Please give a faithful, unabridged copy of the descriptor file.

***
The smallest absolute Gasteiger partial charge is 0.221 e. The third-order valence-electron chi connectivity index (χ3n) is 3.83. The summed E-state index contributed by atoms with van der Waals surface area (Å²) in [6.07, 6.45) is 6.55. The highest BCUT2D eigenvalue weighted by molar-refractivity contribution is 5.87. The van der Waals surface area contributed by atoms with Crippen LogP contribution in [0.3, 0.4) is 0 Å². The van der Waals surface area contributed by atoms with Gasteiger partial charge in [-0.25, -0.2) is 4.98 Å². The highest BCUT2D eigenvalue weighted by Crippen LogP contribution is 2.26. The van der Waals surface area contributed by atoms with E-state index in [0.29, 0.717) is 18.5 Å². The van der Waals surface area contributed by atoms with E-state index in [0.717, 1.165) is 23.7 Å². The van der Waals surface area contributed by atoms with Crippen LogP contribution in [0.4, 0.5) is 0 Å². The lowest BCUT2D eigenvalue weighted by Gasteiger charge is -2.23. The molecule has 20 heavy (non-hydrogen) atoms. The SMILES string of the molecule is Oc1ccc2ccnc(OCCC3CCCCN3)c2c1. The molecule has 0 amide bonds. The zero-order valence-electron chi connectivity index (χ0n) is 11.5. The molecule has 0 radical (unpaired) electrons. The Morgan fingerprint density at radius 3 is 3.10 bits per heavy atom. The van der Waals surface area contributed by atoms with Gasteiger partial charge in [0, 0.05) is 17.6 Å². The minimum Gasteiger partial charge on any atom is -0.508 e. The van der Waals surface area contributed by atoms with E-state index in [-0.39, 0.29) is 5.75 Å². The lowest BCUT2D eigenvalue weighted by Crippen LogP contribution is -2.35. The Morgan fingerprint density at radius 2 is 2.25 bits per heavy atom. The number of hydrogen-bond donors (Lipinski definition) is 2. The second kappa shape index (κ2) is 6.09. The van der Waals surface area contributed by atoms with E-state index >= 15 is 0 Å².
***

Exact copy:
The smallest absolute Gasteiger partial charge is 0.221 e. The third-order valence-electron chi connectivity index (χ3n) is 3.83. The summed E-state index contributed by atoms with van der Waals surface area (Å²) in [6.07, 6.45) is 6.55. The highest BCUT2D eigenvalue weighted by molar-refractivity contribution is 5.87. The van der Waals surface area contributed by atoms with Crippen LogP contribution in [0.3, 0.4) is 0 Å². The van der Waals surface area contributed by atoms with Gasteiger partial charge in [-0.25, -0.2) is 4.98 Å². The highest BCUT2D eigenvalue weighted by Crippen LogP contribution is 2.26. The van der Waals surface area contributed by atoms with E-state index in [0.29, 0.717) is 18.5 Å². The van der Waals surface area contributed by atoms with E-state index in [0.717, 1.165) is 23.7 Å². The van der Waals surface area contributed by atoms with Crippen LogP contribution in [0.4, 0.5) is 0 Å². The lowest BCUT2D eigenvalue weighted by Gasteiger charge is -2.23. The molecule has 20 heavy (non-hydrogen) atoms. The SMILES string of the molecule is Oc1ccc2ccnc(OCCC3CCCCN3)c2c1. The molecule has 0 amide bonds. The zero-order valence-electron chi connectivity index (χ0n) is 11.5. The molecule has 0 radical (unpaired) electrons. The Morgan fingerprint density at radius 3 is 3.10 bits per heavy atom. The van der Waals surface area contributed by atoms with Gasteiger partial charge in [0, 0.05) is 17.6 Å². The minimum Gasteiger partial charge on any atom is -0.508 e. The van der Waals surface area contributed by atoms with E-state index in [-0.39, 0.29) is 5.75 Å². The lowest BCUT2D eigenvalue weighted by Crippen LogP contribution is -2.35. The Morgan fingerprint density at radius 2 is 2.25 bits per heavy atom. The number of hydrogen-bond donors (Lipinski definition) is 2. The second kappa shape index (κ2) is 6.09. The van der Waals surface area contributed by atoms with E-state index >= 15 is 0 Å².